reply to post by FidelityMusic
Well, the nature of the relationship in between China and North Korea and the one existing in between Russia and Iran are not really the same.
China has been, since the birth of the so called Popular Democratic Republic of North Korea, perhaps the principal sponsor of that regime. It is not a
secret that the Nuclear Korean Program was boosted by technology aid of China, perhaps in the same way it happened with the Pakistanian one.
Additionally, North Korea represents at present also one of the political strongly tied satellites that conform the sphere of influence of Beijing in
the world, the others are: Yemen, Albania, Cuba, Venezuela.
Iran never has been a satellite of Moscow properly, in fact the islamic revolution of 1979 is seen as a possible ultra nationalistic reaction against
the soviet invasion of Afghanistan. The current partnership in between Iran and Russia is caused by the embargo that USA has done against Teheran, is
an alliance of mutual convenience but not ideologic.
For this reason Iran is not precisely a puppet in the hands of Moscow, it has never been in the same level of influence as were in other times Lybia,
Syria or Tunisia. In fact the Russian interest on Iran became important after the invasion of Afghanistan and Iraq, by US forces.
Now, Russia does not see North Korea as part of its influence in the far east, and certainly it is a source of worry, since North Korea is a
overpopulated country that has supported along years the same territorial claim of China over part of the Russian territories on far east, in
particular over any land located to the south of the Amur River.
Russian sphere of influence in Far east includes Vietnam and Mongolia, precisely to try to neutralize the potential Alliance in between China and
North Korea, just in case. In the same way the Russian-Indian friendship has been calculated in the geopolitics as a form of neutralization of the
China and Russia have at present apparently a very nice relationship, however there is still a lot of lack of mutual confidence, perhaps due to the
way the two countries evolved politically in the XX century.
After the death of Joseph Stalin Russia experienced a gradual liberalization of its own version of communism, beginning with the denounce that
Nikita Krushev did on the crimes of Stalin, until to arrive to the very tolerant constitution of 1977, when it was no longer present the traditional
Marxist claim that the Soviet Union was the Dictatorship of the Proletarian Class, but just a fraternal union of the different social classes of the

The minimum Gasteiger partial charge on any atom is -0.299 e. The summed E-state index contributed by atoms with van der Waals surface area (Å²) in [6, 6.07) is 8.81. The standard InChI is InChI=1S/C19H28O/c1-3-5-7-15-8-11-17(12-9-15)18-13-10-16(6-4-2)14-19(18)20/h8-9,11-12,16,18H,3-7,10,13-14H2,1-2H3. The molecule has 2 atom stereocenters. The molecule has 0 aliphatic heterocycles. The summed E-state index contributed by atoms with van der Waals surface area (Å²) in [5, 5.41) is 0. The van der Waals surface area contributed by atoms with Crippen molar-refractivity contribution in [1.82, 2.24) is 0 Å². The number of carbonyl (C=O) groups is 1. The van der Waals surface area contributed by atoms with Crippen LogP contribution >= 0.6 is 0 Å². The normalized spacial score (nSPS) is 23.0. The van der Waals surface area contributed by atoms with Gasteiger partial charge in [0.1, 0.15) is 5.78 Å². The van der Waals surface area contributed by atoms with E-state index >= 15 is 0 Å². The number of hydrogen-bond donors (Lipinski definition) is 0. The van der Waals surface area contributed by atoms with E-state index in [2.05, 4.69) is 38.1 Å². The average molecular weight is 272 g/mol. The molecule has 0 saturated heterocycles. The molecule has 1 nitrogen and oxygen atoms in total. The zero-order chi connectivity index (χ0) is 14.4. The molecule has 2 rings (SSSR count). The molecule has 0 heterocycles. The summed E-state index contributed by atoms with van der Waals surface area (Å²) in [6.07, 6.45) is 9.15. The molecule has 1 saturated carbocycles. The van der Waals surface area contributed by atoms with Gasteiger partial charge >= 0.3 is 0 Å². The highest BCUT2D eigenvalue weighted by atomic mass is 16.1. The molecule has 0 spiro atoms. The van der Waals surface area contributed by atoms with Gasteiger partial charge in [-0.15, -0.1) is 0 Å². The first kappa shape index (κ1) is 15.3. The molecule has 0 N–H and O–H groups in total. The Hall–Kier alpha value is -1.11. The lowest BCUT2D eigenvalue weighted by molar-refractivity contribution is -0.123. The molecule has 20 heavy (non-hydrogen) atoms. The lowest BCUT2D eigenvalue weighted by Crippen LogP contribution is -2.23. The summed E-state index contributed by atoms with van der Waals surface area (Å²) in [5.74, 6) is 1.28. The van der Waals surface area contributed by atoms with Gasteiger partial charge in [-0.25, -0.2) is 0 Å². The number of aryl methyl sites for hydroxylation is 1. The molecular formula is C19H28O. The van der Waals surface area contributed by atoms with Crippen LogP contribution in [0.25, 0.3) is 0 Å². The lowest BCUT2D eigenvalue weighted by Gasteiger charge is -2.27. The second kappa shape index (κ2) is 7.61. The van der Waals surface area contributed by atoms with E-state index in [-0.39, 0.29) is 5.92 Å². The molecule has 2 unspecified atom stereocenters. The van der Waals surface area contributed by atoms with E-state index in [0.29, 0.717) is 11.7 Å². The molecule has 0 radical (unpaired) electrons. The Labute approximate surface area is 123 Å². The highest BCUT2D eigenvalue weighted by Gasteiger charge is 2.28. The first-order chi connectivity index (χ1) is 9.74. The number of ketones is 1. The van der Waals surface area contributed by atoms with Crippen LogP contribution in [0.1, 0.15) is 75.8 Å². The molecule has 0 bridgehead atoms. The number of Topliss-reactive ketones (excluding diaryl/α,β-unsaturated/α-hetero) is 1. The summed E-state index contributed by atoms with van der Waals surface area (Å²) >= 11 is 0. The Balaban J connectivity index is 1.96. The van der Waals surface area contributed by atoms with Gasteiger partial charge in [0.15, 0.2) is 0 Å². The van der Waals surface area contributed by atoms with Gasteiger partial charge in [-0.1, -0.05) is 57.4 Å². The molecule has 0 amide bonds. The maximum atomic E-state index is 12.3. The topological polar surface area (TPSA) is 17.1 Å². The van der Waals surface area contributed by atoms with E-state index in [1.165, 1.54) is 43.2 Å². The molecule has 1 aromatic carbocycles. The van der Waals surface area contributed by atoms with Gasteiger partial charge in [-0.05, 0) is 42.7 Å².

past. Finally in 1980's the Perestroika started a democratization of the country, as well as a transparence of the information, that open a lot of
political spaces that ended in the fall of the rule of the Communist party and the disolution of the Soviet Union and fall of all the communist
regimes of eastern europe.
China instead, after the death of Stalin, claimed that the Soviet Union was no longer a trully Communist country, and that they were the only trully
continuators of the Marxist-Leninist ideals, they went in the 1960's to a furious cultural revolution that is still remembered as one of the more
intolerant and repressive of all the history. China supported Korea war and also helped North Vietnam against the south in 1970s. Beijing never saw
with sympaty the liberalization of the Soviet Union under Gorbachev, but with a lot of worry for the possibility that the phenomenon spread to its
territory, until the terrible repression of the protests for liberalization in Tianamen Square in 1989. That incident marked the complete rejection
of Beijing to the Perestroika.
As soon as the fall of the Soviet Union became a fact, China tried to take control and offer its protection to the few pieces of the former Soviet
sphere of influence that remained still under communism, like Cuba or Yemen.
One can conclude that the dynamics of China in the second half of the XX century and the first decade of the XXI has been toward a lot of
liberalization in the economics but strong conservatism in political aspects, while Russia has moved along the path of great liberalization in the
politics, but a several times more cautious approach in the economics, accepting a market economy but strongly regulated.
It is true that China accepted a business partnership with the west since 1973, when Nixon signed an agreement with Mao tse tung, but Beijing never
has renounced to the Communism, at least as an ideal, and it seems it is not planning to do so in the future. China have used in a very smart way its
relationship with USA since 1970s to get technology and capital in the same way it did with The Soviet Union in the 1950's and 1960's. Officially the
modern China is a country with two economic Systems: Centralized economy and Market Economy, but only one political system: the strong rule of the
Comunist Party of the Peoples republic.
Vladmir Putin has shown a lot of interest in the last years to improve the relationship of Russia with the Tibetian budhist leader Dalai Lama, that is
something particularly shocking for China, that insist that Tibet, that was occupied since 1950, is part of its territory.
Pls read; en.rian.ru...
Thanks for your comments.
The Angel of Lightness
edit on 4/26/2013 by The angel of light because: (no reason given)